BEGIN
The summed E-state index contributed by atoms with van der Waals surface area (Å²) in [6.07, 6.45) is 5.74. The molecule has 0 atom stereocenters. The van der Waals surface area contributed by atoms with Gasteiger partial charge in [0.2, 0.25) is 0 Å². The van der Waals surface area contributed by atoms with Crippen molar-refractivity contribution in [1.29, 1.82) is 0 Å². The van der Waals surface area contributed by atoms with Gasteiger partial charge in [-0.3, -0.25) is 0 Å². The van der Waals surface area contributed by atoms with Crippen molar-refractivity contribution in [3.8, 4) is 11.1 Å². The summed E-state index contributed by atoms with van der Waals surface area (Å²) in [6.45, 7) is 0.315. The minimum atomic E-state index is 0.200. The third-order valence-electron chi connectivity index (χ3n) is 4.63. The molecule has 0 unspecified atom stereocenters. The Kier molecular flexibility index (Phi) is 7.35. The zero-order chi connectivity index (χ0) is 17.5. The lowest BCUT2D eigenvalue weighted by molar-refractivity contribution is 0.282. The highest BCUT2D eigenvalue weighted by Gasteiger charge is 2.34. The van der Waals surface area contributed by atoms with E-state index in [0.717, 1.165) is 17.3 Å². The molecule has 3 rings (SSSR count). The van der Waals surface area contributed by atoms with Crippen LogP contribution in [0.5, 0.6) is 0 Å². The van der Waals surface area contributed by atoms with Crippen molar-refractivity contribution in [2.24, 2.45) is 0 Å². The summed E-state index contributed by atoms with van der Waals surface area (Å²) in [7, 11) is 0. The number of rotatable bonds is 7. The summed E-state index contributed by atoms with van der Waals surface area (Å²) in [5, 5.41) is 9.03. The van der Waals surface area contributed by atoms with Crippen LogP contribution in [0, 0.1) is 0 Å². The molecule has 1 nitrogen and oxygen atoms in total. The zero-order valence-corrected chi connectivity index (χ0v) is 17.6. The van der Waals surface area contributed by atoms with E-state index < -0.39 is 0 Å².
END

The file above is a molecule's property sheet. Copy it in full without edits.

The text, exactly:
The summed E-state index contributed by atoms with van der Waals surface area (Å²) in [6.07, 6.45) is 5.74. The molecule has 0 atom stereocenters. The van der Waals surface area contributed by atoms with Gasteiger partial charge in [0.2, 0.25) is 0 Å². The van der Waals surface area contributed by atoms with Crippen molar-refractivity contribution in [1.29, 1.82) is 0 Å². The van der Waals surface area contributed by atoms with Gasteiger partial charge in [-0.3, -0.25) is 0 Å². The van der Waals surface area contributed by atoms with Crippen molar-refractivity contribution in [3.8, 4) is 11.1 Å². The summed E-state index contributed by atoms with van der Waals surface area (Å²) in [6.45, 7) is 0.315. The minimum atomic E-state index is 0.200. The third-order valence-electron chi connectivity index (χ3n) is 4.63. The molecule has 0 unspecified atom stereocenters. The Kier molecular flexibility index (Phi) is 7.35. The zero-order chi connectivity index (χ0) is 17.5. The lowest BCUT2D eigenvalue weighted by molar-refractivity contribution is 0.282. The highest BCUT2D eigenvalue weighted by Gasteiger charge is 2.34. The van der Waals surface area contributed by atoms with E-state index in [0.717, 1.165) is 17.3 Å². The molecule has 3 rings (SSSR count). The van der Waals surface area contributed by atoms with Crippen LogP contribution in [0.5, 0.6) is 0 Å². The van der Waals surface area contributed by atoms with Crippen molar-refractivity contribution in [2.24, 2.45) is 0 Å². The summed E-state index contributed by atoms with van der Waals surface area (Å²) in [7, 11) is 0. The number of rotatable bonds is 7. The summed E-state index contributed by atoms with van der Waals surface area (Å²) in [5, 5.41) is 9.03. The van der Waals surface area contributed by atoms with Crippen LogP contribution in [0, 0.1) is 0 Å². The molecule has 1 nitrogen and oxygen atoms in total. The zero-order valence-corrected chi connectivity index (χ0v) is 17.6. The van der Waals surface area contributed by atoms with E-state index < -0.39 is 0 Å².